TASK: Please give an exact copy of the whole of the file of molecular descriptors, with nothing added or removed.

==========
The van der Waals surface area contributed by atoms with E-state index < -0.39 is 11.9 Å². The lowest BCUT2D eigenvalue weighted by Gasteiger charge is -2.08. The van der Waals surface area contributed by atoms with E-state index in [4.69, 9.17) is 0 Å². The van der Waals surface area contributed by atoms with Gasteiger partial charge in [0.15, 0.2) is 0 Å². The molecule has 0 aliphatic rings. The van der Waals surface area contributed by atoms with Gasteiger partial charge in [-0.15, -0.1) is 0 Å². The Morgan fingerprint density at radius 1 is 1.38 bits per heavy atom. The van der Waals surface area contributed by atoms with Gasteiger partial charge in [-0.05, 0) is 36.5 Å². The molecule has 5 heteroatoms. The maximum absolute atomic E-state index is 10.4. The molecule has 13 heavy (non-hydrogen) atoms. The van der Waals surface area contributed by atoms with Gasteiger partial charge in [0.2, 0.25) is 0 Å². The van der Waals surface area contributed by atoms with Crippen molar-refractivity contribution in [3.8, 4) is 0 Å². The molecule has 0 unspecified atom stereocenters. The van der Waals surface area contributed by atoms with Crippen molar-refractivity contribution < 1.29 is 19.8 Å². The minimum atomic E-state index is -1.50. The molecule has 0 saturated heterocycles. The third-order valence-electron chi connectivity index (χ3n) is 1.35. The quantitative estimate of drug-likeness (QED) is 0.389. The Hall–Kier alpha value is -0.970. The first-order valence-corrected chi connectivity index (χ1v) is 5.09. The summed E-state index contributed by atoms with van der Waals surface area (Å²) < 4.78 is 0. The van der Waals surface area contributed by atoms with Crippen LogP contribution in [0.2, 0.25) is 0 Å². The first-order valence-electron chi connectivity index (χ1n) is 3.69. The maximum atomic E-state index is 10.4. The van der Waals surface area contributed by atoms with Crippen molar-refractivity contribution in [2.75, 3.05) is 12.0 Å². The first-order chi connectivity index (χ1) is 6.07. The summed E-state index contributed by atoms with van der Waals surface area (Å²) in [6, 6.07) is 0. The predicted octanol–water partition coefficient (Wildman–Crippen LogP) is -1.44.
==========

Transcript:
The van der Waals surface area contributed by atoms with E-state index < -0.39 is 11.9 Å². The lowest BCUT2D eigenvalue weighted by Gasteiger charge is -2.08. The van der Waals surface area contributed by atoms with E-state index in [4.69, 9.17) is 0 Å². The van der Waals surface area contributed by atoms with Gasteiger partial charge in [0.15, 0.2) is 0 Å². The molecule has 0 aliphatic rings. The van der Waals surface area contributed by atoms with Gasteiger partial charge in [-0.15, -0.1) is 0 Å². The Morgan fingerprint density at radius 1 is 1.38 bits per heavy atom. The van der Waals surface area contributed by atoms with Gasteiger partial charge in [-0.05, 0) is 36.5 Å². The molecule has 5 heteroatoms. The maximum absolute atomic E-state index is 10.4. The molecule has 13 heavy (non-hydrogen) atoms. The van der Waals surface area contributed by atoms with Gasteiger partial charge in [0.2, 0.25) is 0 Å². The van der Waals surface area contributed by atoms with Crippen molar-refractivity contribution in [3.8, 4) is 0 Å². The molecule has 0 unspecified atom stereocenters. The van der Waals surface area contributed by atoms with Crippen molar-refractivity contribution < 1.29 is 19.8 Å². The minimum atomic E-state index is -1.50. The molecule has 0 saturated heterocycles. The third-order valence-electron chi connectivity index (χ3n) is 1.35. The quantitative estimate of drug-likeness (QED) is 0.389. The Hall–Kier alpha value is -0.970. The first-order valence-corrected chi connectivity index (χ1v) is 5.09. The summed E-state index contributed by atoms with van der Waals surface area (Å²) < 4.78 is 0. The van der Waals surface area contributed by atoms with Crippen LogP contribution in [0.2, 0.25) is 0 Å². The first-order valence-electron chi connectivity index (χ1n) is 3.69. The maximum atomic E-state index is 10.4. The van der Waals surface area contributed by atoms with Crippen molar-refractivity contribution in [2.75, 3.05) is 12.0 Å². The first-order chi connectivity index (χ1) is 6.07. The summed E-state index contributed by atoms with van der Waals surface area (Å²) in [6, 6.07) is 0. The predicted octanol–water partition coefficient (Wildman–Crippen LogP) is -1.44.